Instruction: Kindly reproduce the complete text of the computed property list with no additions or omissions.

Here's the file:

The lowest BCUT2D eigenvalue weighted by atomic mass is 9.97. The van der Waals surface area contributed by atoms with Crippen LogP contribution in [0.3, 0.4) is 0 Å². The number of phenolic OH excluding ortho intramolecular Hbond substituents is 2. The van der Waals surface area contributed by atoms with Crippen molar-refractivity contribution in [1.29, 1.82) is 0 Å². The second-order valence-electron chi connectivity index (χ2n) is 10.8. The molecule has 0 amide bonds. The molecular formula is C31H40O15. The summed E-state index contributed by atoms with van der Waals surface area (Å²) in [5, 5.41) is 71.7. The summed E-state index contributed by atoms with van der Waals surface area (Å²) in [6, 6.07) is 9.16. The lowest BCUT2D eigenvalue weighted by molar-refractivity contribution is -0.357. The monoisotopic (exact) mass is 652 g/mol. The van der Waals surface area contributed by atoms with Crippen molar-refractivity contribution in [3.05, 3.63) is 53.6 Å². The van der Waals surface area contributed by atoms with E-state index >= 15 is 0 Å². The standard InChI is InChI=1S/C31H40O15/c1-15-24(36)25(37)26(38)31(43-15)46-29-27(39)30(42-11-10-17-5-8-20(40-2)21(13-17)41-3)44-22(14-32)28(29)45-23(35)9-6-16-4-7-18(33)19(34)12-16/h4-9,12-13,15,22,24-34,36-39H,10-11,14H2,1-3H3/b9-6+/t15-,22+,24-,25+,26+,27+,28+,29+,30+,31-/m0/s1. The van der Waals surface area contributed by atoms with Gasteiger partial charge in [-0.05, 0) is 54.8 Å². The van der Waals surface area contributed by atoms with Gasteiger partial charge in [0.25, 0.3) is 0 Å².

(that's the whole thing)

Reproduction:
The lowest BCUT2D eigenvalue weighted by atomic mass is 9.97. The van der Waals surface area contributed by atoms with Crippen LogP contribution in [0.3, 0.4) is 0 Å². The number of phenolic OH excluding ortho intramolecular Hbond substituents is 2. The van der Waals surface area contributed by atoms with Crippen molar-refractivity contribution in [1.29, 1.82) is 0 Å². The second-order valence-electron chi connectivity index (χ2n) is 10.8. The molecule has 0 amide bonds. The molecular formula is C31H40O15. The summed E-state index contributed by atoms with van der Waals surface area (Å²) in [5, 5.41) is 71.7. The summed E-state index contributed by atoms with van der Waals surface area (Å²) in [6, 6.07) is 9.16. The lowest BCUT2D eigenvalue weighted by molar-refractivity contribution is -0.357. The monoisotopic (exact) mass is 652 g/mol. The van der Waals surface area contributed by atoms with Crippen molar-refractivity contribution in [3.05, 3.63) is 53.6 Å². The van der Waals surface area contributed by atoms with E-state index >= 15 is 0 Å². The standard InChI is InChI=1S/C31H40O15/c1-15-24(36)25(37)26(38)31(43-15)46-29-27(39)30(42-11-10-17-5-8-20(40-2)21(13-17)41-3)44-22(14-32)28(29)45-23(35)9-6-16-4-7-18(33)19(34)12-16/h4-9,12-13,15,22,24-34,36-39H,10-11,14H2,1-3H3/b9-6+/t15-,22+,24-,25+,26+,27+,28+,29+,30+,31-/m0/s1. The van der Waals surface area contributed by atoms with Gasteiger partial charge in [-0.05, 0) is 54.8 Å². The van der Waals surface area contributed by atoms with Gasteiger partial charge in [0.25, 0.3) is 0 Å².